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The ship de Liefde was a merchant vessel that sailed between the Netherlands and the Dutch East Indies for the Dutch East India Company (VOC). She was a pinas, which meant she was fast and light, and this type of ship was used both for war as well as trade.

De Liefde had already made four successful journeys to the Dutch East Indies before she commenced on what would be her fatal one when she departed from Texel on 3 November 1711. She was carrying a cargo mostly of coins, which was common for VOC ships sailing to the Dutch East Indies, which would often carry specie (money in coin form) to fund trading efforts in the orient. Among her cargo were 227,000 guilders worth of coins, three chests each with 16 bags of silver ducats, eight bags of gold ducats, and eight bags of guilders.

Four days after leaving Texel, de Liefde struck a reef on the small island Mioness in the Shetland Islands. She had been sailing what was known as the 'route achterom', which was a northerly route taken by ships when, usually for political reasons, it was safer to avoid the English Channel. Unfortunately, this route was known for dangerous weather and shores, and the VOC lost a fair number of shifts while they took this route. Only one sailor of the 300 souls on board de Liefde survived. He was stationed as a lookout in the foremast of the ship and stayed with a local family on the island for twelve months before he was taken off the Shetland Islands.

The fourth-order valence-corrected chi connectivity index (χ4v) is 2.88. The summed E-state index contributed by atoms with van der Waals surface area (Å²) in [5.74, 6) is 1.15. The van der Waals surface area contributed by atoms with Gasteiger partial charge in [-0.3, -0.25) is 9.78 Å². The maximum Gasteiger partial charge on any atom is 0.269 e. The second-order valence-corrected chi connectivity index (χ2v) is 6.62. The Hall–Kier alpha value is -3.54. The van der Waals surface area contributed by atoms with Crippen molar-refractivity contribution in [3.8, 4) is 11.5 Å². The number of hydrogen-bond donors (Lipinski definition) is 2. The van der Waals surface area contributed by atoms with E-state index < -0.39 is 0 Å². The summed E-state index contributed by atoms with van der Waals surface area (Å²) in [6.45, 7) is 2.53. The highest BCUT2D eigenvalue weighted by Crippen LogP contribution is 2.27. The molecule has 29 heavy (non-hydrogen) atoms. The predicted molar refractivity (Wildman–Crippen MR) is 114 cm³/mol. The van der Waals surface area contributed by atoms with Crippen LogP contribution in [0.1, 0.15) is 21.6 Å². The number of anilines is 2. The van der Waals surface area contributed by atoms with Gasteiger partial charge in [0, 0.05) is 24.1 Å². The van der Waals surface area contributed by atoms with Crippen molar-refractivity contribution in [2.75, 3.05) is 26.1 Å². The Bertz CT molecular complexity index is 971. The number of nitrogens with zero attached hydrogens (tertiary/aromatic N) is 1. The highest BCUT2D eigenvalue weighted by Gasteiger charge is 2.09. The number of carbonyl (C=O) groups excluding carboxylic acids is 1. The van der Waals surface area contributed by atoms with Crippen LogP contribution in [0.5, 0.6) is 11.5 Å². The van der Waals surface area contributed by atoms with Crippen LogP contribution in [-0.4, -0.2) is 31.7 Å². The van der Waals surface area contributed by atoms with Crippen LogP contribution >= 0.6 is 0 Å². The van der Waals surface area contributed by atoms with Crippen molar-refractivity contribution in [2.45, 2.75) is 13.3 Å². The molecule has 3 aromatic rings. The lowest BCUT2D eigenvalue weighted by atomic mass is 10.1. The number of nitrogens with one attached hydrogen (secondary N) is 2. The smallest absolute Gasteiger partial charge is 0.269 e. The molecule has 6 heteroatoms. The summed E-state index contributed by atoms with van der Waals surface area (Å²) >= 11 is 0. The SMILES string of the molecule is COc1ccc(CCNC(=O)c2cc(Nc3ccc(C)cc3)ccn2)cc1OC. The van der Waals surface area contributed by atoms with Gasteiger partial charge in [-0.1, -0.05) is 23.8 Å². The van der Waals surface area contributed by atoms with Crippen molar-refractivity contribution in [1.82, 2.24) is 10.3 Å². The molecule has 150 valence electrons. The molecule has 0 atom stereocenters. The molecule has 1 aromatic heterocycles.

Coast of the Shetland Isles.

Drawing of a pinas type of ship.

Archaeological description

Archaeological finds from the wreck site are part of the collection of the Shetland Museum. Some of the artefacts that feature in this collection are beads, coins, cutlery and cannons.

Coins and cutlery from the Liefde (source: Shetland Museum).

Cannon with VOC emblem (source: Shetland Museum).


The VOC attempted to salvage their cargo soon after the wreck, in 1712. However, little was found due to the heavy tide (which spread the contents of the wreck) and the possibility that the locals had already recovered what was possible. There were more salvage attempts by a man named William Irvine between 1729-1736 as well.

A modern excavation was done after the discovery of the wreck in 1965, and in the late 1960s, the wreck was salvaged by Richard Price. Some of the artefacts found on the site of de Liefde can be seen at the Shetland Museum. For more information on the salvage attempts that have been done on the wreck site check the Canmore website.

Liefde, De (1698)

Divers of R. Price on the site of the Liefde.


  • Yard: Amsterdam
  • VOC Chamber: Amsterdam
  • Moulded depth (the distance between the uppermost deck and the keel): 17 foot
  • Armament: 32-40 guns

Drawing of the Liefde in a Dutch Newspaper.

MasterBarend Meikens
People on board300
Length164.1 feet (50 m)
Width40 feet (12.2 m)
Beam42.7 feet (13 m)
Tonnage500 ton (250 last)

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